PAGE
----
Pasadena to consider using rental scooters

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Pasadena is looking for ways to solve the "last mile" problem that plagues mass transit -- riders avoiding buses or trains because they don't drop off close enough to their final destinations. The scooter rentals could close that gap. (KABC)

Southern California's electric rental scooter are going through a bumpy patch these days.

They've been trashed, thrown into the ocean, even burned in places like Santa Monica and Venice. Beverly Hills and West Hollywood have even banned the dockless scooter rentals.

The reason? Riders are upsetting pedestrians by using the zippy scooters on sidewalks and littering neighborhoods with the drop-anywhere devices.

That is why the city of Pasadena is considering new scooter rules before Lime, Bird or any other electric scooter sharing company begins offering service there.

"New regulations would have to be formed before we move forward," said Pasadena spokeswoman Lisa Derderian. "Whether it be scooters or other dockless bike programs, these are things that we will be looking into."

Derderian said Pasadena is looking for ways to solve the "last mile" problem that plagues mass transit -- riders avoiding buses or trains because they don't drop off close enough to their final destinations. The scooter rentals could close that gap.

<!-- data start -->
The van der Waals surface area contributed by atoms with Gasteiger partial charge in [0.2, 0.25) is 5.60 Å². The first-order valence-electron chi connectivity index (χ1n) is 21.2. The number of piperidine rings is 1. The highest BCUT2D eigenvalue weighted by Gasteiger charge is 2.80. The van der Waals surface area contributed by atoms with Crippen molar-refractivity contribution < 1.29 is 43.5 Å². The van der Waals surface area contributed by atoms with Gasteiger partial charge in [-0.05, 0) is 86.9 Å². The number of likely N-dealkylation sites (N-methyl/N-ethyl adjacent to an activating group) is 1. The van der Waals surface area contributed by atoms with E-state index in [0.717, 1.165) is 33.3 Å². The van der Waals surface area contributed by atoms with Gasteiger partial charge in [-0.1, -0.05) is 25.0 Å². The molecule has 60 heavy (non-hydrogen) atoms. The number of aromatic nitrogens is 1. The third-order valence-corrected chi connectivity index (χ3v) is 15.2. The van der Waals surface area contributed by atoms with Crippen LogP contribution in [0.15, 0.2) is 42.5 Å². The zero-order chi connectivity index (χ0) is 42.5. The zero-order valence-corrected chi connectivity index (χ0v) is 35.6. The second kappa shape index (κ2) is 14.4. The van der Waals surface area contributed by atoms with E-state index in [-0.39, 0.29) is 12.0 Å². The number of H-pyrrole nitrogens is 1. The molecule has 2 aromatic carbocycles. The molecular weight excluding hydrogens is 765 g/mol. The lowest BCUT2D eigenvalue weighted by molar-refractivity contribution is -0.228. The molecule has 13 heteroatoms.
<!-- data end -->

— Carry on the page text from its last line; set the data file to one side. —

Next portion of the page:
"We have many public transit stops - be it Metro, Gold Line or buses," she said. "We want to find a way people can get within a few blocks or a few miles to their destination."

Over the past year, Pasadena had been using Metro rental bikes as an option for bus and train commuters, but no longer. Derderian said the bikes were not very popular and the city had been paying more than $100,000 a month for the program, so Pasadena recently ended it.

"The bikes were removed this week," Derderian said. "They weren't being used as much as we thought they would be and because of the cost we did stop our agreement with Metro."

As for scooter sharing, she said before the city makes any decision it will seek community input.
Related Topics:
trafficmass transitmetrobustrainspublic transportationtransportationPasadenaLos Angeles County
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